Aside from open wounds that bleed and need first aid attention and/or stitches, there are many disorders that can affect your horse’s skin or coat. All of these need treatment. Ensure your horse is kept clean and free from insects and mites, and dip regularly with a product registered for horses.
Hives (or urticaria) is the most common skin allergy among horses.
Treatment: Apply a thin layer of a good quality urticaria ointment over the hives. Also, bathe the horse in a strong stinging nettle tea once a day. This will help alleviate the stinging and itch.
This is a fungal infection, which causes the hair to become matted and fall out, leaving bare patches of up to 3cm in diameter. Ringworm is highly contagious. Treatment: Add 10ml tea tree oil, 10ml lavender oil and 10ml eucalyptus oil to 500g Vaseline and mix thoroughly. Wash area with a Betadine douche. Rinse with vinegar and allow to dry. Then apply a thin layer of your ointment five times a day until the hair has grown back. It’s also essential that all brushes, rugs, stables, horse boxes and so on are disinfected to prevent re-infection.
Lice infestation is a common problem in horses kept in large numbers without regular care and inspection. Treatment: Wash the horse thoroughly with a medicated shampoo, then rinse with white vinegar.
Mites cause mange. The mites burrow under the skin and cause severe itching. Very often a horse will rub the skin until there’s a weeping scabby wound. Sarcoptic mange affects the neck, while psoroptic mange is likely to affect the mane and tail, and can also occur in the ear, causing head shaking. Treatment: Wash your horse with Lifebuoy soap. Rinse with vinegar and then apply fly spray three times a day. Make sure all brushes are kept very clean.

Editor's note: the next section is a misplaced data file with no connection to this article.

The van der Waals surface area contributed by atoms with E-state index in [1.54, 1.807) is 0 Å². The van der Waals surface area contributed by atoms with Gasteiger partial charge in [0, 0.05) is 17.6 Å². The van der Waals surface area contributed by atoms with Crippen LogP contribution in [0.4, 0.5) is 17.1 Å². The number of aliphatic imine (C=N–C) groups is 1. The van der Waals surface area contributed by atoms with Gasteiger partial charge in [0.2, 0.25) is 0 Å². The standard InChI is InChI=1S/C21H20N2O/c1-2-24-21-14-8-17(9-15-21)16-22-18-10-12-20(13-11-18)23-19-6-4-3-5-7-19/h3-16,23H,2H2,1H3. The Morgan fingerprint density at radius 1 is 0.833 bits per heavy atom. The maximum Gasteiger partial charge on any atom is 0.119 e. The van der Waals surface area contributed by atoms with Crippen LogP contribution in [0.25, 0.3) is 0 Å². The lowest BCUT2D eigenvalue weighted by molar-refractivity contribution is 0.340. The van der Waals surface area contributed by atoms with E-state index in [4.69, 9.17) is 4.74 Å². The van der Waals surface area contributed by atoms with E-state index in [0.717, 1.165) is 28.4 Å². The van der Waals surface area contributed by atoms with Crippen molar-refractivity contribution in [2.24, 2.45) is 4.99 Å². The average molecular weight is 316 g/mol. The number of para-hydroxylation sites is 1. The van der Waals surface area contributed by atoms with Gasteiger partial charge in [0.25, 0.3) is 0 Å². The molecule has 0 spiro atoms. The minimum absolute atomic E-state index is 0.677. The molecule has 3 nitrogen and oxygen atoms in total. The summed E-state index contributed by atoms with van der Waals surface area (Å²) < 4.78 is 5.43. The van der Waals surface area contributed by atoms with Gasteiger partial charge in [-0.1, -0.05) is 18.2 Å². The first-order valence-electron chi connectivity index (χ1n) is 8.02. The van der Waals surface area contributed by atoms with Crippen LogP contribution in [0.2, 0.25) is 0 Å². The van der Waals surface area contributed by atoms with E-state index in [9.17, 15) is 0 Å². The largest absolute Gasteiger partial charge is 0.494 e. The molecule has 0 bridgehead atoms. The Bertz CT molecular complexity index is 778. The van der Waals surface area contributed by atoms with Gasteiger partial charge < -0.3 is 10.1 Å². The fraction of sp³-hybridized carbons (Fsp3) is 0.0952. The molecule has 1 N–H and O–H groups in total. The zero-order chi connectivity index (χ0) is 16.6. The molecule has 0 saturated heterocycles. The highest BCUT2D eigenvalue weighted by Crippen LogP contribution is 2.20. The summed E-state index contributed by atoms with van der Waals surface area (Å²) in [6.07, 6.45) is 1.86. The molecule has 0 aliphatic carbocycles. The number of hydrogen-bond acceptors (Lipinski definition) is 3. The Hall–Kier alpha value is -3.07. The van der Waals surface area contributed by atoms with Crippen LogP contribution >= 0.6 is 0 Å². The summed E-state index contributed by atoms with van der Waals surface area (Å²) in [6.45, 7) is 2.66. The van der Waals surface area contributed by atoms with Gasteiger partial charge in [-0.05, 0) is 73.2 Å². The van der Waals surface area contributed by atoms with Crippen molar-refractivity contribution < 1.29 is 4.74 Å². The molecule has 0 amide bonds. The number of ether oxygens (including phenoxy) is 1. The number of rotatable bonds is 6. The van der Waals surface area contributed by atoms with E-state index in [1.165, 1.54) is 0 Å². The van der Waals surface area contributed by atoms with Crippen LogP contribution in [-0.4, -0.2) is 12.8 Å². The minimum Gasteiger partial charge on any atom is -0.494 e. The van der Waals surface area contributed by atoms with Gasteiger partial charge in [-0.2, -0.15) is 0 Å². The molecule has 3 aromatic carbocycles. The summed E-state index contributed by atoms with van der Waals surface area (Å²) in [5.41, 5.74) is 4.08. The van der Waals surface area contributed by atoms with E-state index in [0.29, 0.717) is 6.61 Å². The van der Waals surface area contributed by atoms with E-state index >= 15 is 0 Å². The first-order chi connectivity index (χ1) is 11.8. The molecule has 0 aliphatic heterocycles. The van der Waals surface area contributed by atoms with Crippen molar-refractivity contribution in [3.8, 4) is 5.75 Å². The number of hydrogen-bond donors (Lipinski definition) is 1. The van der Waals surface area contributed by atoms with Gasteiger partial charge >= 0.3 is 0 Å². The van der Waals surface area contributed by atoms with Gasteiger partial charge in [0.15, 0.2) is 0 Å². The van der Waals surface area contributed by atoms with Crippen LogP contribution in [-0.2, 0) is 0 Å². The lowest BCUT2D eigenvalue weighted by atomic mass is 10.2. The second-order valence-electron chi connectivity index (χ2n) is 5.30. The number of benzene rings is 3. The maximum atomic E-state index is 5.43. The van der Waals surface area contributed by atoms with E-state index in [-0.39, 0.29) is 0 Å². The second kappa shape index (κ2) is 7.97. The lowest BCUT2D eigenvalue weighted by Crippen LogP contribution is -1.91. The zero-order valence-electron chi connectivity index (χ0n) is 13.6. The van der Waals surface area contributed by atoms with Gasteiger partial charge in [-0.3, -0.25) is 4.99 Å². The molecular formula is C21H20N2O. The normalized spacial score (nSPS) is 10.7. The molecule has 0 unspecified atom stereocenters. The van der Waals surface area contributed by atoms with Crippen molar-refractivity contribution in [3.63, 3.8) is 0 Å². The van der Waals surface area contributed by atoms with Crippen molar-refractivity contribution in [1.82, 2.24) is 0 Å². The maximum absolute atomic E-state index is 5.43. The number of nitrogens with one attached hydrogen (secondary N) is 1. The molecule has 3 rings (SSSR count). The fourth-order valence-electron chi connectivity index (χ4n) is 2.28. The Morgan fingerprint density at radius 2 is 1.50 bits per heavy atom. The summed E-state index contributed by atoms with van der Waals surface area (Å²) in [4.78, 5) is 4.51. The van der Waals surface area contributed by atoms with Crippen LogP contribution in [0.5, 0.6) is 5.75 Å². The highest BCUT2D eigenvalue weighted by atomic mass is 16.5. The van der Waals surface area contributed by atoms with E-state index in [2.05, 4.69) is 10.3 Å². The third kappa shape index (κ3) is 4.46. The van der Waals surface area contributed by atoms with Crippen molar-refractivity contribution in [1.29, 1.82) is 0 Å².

This is an allergic reaction to the bites of the Culicoides midge. Horses sensitive to these bites only show signs in summer and early autumn by rubbing the mane and tail. Treatment: As for mange. A good immune booster from Herbal Horse will help minimise the allergic reaction.
This common injury comes from a kick or collision with an obstacle, which causes tiny blood vessels to break and leak blood into the skin. The bruised area is swollen, warm and tender. Treatment: Use hot and cold compresses for three days on the bruised area, always ending with the cold. Give 10 crushed Arnica D6 tablets six times a day until the bruise is no longer tender.
Problems caused by wet skin
Mud fever, greasy heel and rain scald are associated with the wetting of the skin, which washes out the natural protective oils. If there are scabs, don’t pick at them. Instead, make an ointment with Vaseline and Thuja. Apply a thick layer to the scabs, cover with loose cling wrap and then cotton wool and a bandage. Change the bandage every eight hours to prevent pressure sores. After three days the scabs should come off with ease.
Now very gently wash the area with a Betadine douche and allow to dry. Make a mixture of Calendula, Hypericum and zinc ointment, and apply thick layers to the affected area. Taking care not to hurt the healing skin, keep applying the ointment until the hair has grown back. Feed an Immune Mix from Herbal Horse and supplement with Omega 3 oil. This will help prevent further infections.
Fly and mosquito bites
Table flies and mosquitoes can cause an allergic-type reaction seen as numerous raised lumps up to 1cm in diameter. Put up flytraps around your stable yard near muck heaps. Try placing them so that they draw the flies away from your animals.
Make this natural fly spray to help repel flies from stables:
Per 1l of water add:
- One handful of African wormwood (also known as wilde-als)
- 10ml lavender
- 10ml citronella
- 10ml eucalyptus
- 10ml lemon grass
- 50ml apple cider vinegar
Contact Kim Dyson on 082 888 6511 or at [email protected]. Please state ‘Horse therapy’ in the subject line of your email.